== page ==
A local animal rights campaigner has welcomed news the Government is mulling over proposals to impose stricter regulations on the sale of puppies online, as well as capping the number of breeding bitches allowed by dog breeding establishments.
The change is being driven by Minister of State for Community and Rural Development Seán Canney, who is reported to have begun talks with officials from the Department of Agriculture to address and even change laws governing such practices.
The Minister of State pointed out that current guidelines state only that a puppy can't be permanently removed from its mother before six weeks, but it does not cover the sale of animals.
“It's good to see Minister Canney motivated to address capping the number of breeding bitches in dog breeding establishments.
“This is long overdue and has been welcomed by rescues across the country,” says Carrigallen campaigner Sue Kilbracken.
Ms Kilbracken, who has in the past protested in relation to the County Council's monitoring of dog breeding establishments in Co Cavan, also called for the government to examine introducing legislation on how dog pounds are operated.
Last year in the space of four-months alone, ISPCA dealt with three separate incidents connected to DBE's in Ireland.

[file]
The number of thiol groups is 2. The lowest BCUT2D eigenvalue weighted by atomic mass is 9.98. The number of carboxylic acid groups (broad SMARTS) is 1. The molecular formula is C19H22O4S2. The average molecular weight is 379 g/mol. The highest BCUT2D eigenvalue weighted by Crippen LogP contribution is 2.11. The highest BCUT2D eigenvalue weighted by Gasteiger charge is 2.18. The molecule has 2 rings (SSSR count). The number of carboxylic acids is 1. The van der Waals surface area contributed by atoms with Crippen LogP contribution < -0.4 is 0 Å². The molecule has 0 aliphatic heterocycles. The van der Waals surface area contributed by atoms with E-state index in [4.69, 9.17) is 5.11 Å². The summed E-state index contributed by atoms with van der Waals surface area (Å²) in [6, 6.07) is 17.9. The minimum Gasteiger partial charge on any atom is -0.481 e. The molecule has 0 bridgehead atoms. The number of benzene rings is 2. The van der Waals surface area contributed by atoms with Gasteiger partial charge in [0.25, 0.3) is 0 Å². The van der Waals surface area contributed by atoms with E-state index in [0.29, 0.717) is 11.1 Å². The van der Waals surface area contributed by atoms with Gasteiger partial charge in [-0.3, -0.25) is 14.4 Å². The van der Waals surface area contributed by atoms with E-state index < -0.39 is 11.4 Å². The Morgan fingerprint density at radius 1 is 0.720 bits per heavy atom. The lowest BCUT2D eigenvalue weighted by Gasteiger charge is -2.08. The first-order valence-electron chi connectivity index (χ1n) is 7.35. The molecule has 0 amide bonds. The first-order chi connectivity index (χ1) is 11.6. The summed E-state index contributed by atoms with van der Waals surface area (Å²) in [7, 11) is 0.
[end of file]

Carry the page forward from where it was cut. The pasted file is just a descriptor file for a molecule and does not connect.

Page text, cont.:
In May 2018, 27 puppies were found in Scotland in a van that originated in Ireland; followed by the discovery of 16 puppies in a horse trailer in Galway in July 2018. In August 2018, over 100 dogs were rescued by the ISPCA.
Ms Kilbracken has further asked that the Government consider divvying some of the funding it allocates to the Irish Greyhound Board, €16 million in 2018, compared with the estimated amount, a little over €2.75m, that gets distributed between the 108 animal rescue centres located across the country.
“Dogs and puppies are currently treated by the law as though they are agricultural animals. They are not. They are sentient beings and companion animals, not bred to end up on a dinner plate. As the Minister says, they are being taken from their mothers too young and sold for profit.
“The puppy farmer doesn't give a damn whether the puppies are socialised or healthy. As a result, people often find themselves with a puppy that becomes ill shortly after purchase, or has serious genetic conditions which lead to huge vet bills. No point going back to the 'breeder', who may have already changed their mobile number and will probably have arranged to hand the puppy over far from their premises.”